Pogoscript Objects

Functions are of course objects in their own way: they can encapsulate state (by referring to variables in lexical scope); they offer an abstract interface (you can call them by passing arguments); they are polymorphic (you can’t really tell what implementation you’re calling, and nor should you); and they can inherit the behaviour of other functions in delegation, arguably an analogue to object oriented inheritance.

But sometimes functions are not enough and something more is needed. What objects offer is the ability to invoke different but related operations, whereas functions can only invoke a single operation.

Objects in Pogoscript are, naturally, no different to objects in JavaScript, they just use a slight variation on the syntax:

person = {
  name = "Jean Baudrillard"
  hobby = "Philosophy"
}

There’s also a shorthand, omitting the =:

person = {name "Jean Baudrillard", hobby "Philosophy"}

Methods follow the same syntax as functions:

person = {
  name = "Jean Baudrillard"
  hobby = "Philosophy"

  saySomething () =
    console.log "It is always the same: once you are liberated,
                 you are forced to ask who you are."
}

Of course, you can define fields and methods from outside the object too. We could write the above like this:

person = {}

person.name = "Jean Baudrillard"
person.hobby = "Philosophy"

person.saySomething() =
  console.log "It is always the same: once you are liberated,
               you are forced to ask who you are."

Accessing fields on objects is fairly predictable:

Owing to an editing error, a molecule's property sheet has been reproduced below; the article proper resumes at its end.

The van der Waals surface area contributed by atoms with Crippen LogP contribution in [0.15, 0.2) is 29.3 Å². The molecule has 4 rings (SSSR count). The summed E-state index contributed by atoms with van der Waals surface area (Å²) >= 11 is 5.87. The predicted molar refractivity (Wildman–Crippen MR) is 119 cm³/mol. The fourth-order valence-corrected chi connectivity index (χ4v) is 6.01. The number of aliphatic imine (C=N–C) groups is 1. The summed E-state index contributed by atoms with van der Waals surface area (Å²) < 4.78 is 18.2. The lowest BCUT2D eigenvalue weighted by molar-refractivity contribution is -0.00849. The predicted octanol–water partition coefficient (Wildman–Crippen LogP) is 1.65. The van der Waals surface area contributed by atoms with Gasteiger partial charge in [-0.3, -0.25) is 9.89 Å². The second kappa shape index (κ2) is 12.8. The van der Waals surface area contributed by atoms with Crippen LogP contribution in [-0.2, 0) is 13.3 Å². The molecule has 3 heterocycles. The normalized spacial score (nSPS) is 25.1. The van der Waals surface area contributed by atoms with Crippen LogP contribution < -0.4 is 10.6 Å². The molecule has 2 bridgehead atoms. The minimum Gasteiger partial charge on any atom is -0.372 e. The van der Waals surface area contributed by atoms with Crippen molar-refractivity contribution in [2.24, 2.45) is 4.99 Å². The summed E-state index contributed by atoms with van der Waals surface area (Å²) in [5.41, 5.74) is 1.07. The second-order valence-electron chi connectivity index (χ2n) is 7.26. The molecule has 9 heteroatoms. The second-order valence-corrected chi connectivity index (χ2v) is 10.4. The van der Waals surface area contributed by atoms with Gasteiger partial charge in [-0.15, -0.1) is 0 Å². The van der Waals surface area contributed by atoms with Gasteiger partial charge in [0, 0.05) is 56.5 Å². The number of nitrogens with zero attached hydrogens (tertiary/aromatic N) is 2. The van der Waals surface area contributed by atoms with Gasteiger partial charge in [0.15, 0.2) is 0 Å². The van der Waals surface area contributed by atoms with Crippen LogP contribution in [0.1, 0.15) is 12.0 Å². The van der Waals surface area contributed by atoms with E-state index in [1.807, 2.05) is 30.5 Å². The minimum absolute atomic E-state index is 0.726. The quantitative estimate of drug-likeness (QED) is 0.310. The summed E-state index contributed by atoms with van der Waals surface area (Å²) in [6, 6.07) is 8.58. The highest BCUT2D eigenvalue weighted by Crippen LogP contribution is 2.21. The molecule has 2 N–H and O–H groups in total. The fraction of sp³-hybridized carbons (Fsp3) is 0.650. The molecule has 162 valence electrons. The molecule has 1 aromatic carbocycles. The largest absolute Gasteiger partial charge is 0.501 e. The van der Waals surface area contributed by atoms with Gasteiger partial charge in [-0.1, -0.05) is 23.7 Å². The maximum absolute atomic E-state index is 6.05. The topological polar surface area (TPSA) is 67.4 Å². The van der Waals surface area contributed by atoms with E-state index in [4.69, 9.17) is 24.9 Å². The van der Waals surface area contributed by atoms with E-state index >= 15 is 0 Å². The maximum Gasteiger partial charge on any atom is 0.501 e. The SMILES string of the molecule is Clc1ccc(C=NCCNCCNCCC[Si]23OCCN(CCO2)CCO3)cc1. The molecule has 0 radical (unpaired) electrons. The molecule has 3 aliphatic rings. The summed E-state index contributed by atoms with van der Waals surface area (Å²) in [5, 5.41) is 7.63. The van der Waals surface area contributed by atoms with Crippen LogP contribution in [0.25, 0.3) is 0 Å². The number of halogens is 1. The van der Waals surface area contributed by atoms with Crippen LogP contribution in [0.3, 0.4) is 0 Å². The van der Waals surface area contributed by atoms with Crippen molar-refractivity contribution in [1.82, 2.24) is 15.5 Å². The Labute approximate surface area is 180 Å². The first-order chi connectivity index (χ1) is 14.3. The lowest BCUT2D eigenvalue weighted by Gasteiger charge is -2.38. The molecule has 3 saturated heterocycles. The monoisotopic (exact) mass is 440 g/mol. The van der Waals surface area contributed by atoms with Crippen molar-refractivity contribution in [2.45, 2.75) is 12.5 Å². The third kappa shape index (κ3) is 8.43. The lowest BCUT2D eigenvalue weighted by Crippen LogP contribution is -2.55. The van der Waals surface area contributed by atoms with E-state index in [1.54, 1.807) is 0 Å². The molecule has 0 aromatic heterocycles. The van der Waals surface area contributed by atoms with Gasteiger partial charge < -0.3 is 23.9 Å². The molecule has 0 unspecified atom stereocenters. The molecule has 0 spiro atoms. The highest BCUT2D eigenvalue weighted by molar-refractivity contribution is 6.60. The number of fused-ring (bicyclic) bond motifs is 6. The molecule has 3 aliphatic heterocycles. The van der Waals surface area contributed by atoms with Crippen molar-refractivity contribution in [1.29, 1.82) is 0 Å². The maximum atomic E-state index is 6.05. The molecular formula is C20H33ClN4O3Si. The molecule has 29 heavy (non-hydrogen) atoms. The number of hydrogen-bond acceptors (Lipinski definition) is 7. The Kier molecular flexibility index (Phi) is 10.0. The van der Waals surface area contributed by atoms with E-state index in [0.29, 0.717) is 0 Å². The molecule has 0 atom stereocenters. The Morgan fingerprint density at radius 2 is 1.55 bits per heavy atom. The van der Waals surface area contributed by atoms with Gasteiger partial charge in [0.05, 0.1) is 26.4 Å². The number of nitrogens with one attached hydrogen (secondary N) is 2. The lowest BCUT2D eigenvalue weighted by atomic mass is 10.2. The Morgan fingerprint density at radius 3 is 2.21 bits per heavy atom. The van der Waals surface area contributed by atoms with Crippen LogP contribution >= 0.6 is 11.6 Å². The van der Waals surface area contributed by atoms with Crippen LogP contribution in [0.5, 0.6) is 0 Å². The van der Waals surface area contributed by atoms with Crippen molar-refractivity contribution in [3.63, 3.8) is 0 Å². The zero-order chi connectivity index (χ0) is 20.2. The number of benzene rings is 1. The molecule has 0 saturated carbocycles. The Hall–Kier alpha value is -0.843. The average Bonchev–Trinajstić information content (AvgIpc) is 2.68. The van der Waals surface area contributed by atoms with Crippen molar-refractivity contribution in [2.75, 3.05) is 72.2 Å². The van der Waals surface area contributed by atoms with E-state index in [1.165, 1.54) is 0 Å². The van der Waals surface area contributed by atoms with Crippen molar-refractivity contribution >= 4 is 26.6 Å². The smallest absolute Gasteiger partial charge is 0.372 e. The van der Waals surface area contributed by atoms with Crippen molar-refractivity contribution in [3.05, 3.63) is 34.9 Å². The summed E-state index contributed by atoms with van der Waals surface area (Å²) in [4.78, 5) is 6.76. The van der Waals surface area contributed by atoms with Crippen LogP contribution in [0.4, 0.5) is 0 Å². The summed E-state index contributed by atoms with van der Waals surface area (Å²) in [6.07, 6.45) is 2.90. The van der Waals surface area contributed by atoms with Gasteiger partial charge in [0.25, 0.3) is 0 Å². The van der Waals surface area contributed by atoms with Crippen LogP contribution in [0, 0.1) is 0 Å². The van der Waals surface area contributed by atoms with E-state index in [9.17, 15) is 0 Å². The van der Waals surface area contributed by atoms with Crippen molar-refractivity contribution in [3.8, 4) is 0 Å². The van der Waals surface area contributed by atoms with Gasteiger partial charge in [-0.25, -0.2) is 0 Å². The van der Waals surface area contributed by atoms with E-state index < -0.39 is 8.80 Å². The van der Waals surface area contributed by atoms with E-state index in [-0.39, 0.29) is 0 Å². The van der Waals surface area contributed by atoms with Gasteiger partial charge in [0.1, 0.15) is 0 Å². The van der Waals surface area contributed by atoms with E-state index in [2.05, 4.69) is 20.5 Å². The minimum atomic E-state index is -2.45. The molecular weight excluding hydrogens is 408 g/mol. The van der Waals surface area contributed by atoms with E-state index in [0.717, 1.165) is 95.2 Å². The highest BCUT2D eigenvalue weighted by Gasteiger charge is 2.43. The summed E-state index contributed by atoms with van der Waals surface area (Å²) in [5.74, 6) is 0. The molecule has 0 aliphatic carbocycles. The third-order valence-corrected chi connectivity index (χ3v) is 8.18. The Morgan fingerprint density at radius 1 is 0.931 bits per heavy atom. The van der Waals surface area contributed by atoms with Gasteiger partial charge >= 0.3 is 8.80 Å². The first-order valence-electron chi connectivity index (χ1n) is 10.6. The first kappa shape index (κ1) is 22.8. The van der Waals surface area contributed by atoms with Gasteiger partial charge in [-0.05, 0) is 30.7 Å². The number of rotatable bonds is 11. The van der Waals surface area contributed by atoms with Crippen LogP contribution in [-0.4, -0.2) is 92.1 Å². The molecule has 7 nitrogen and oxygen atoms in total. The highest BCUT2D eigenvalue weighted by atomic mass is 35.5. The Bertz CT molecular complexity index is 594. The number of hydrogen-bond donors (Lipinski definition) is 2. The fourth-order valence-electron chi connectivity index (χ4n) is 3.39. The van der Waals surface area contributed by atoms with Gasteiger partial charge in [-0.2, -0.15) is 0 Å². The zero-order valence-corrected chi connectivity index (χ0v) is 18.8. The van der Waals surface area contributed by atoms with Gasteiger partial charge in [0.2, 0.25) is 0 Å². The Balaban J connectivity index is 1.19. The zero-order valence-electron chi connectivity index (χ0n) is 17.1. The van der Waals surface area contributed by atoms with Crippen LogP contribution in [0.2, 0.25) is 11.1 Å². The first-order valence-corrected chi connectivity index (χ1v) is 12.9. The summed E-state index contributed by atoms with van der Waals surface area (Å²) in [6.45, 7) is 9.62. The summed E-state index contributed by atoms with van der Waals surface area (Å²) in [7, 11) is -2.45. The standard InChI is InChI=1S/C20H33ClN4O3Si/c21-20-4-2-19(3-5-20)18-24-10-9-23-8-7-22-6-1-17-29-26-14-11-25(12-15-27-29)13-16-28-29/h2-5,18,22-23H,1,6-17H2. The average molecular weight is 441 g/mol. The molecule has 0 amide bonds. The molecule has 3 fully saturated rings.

person.name

Calling methods on objects is also fairly predictable:

person.saySomething()

Field Expressions

You can also access a field using an expression in parenthesis:

fieldName = 'name'
person.(fieldName)

And similarly for methods:

methodName = 'saySomething'
person.(methodName)()

The same is true for defining fields and methods. For example, you can create a hash object by adding values and keys:

peopleByName = {}

addPerson(person) =
  peopleByName.(person.name) = person

personByName(name) =
  peopleByName.(name)

Javascript doesn’t have classes like other programming languages, but it does objects and in a beautifully simple form. For example, where you might reach out for a class in another language, in Pogoscript (and Javascript) you can just create a function that returns a new object:

personNamed (name) = {
  name = name
  sayHi() = console.log "Hi, I'm #(self.name)"
}

joe = personNamed "Joe"
joe.sayHi()

Prototypes

This is a very simple way to create objects, and every object created by this function will contain a sayHi method, technically not the same method, but identical in behaviour. Another way to share methods and values between objects is to use prototypes. When you create an object with a prototype it inherits the prototype’s properties and methods.

You can create a prototype with the prototype function:

person = prototype {
  sayHi() = console.log "Hi, I'm #(self.name)"
}

personNamed (name) = person {
  name = name
}

joe = personNamed "Joe"
joe.sayHi()

Here we defined a new prototype containing the sayHi method, then we created a new object with that prototype inheriting that method. The prototype person is a function that, when given an object will return a new object that shares all the properties of the person object.

Extending Prototypes

You can also make a new prototype that extends another, inheriting some properties and methods and overriding others.

person = prototype {
  sayHi() = console.log "Hi, I'm #(self.name)"
  age() = (self.dob - @new Date()).getTime() / 1000 / 60 / 60 / 365
}

australian = prototypeExtending (person) {
  sayHi() = console.log "G'day, I'm #(self.name)"
}

french = prototypeExtending (person) {
  sayHi() = console.log "Bonjour, je m'appel #(self.name)"
}

jack = australian {
  name = 'Jack'
  dob = @new Date(1995, 10, 3)
}
jack.sayHi()

laurant = french {
  name = 'Laurant'
  dob = @new Date(1993, 4, 24)
}
laurant.sayHi()

Which prototype?

You can ask an object if it inherits from a prototype using the :: operator:

jack :: australian
> true

jack :: french
> false

laurant :: french
> true

laurant :: person
> true

This is also true of other types too, functions, strings, arrays and objects.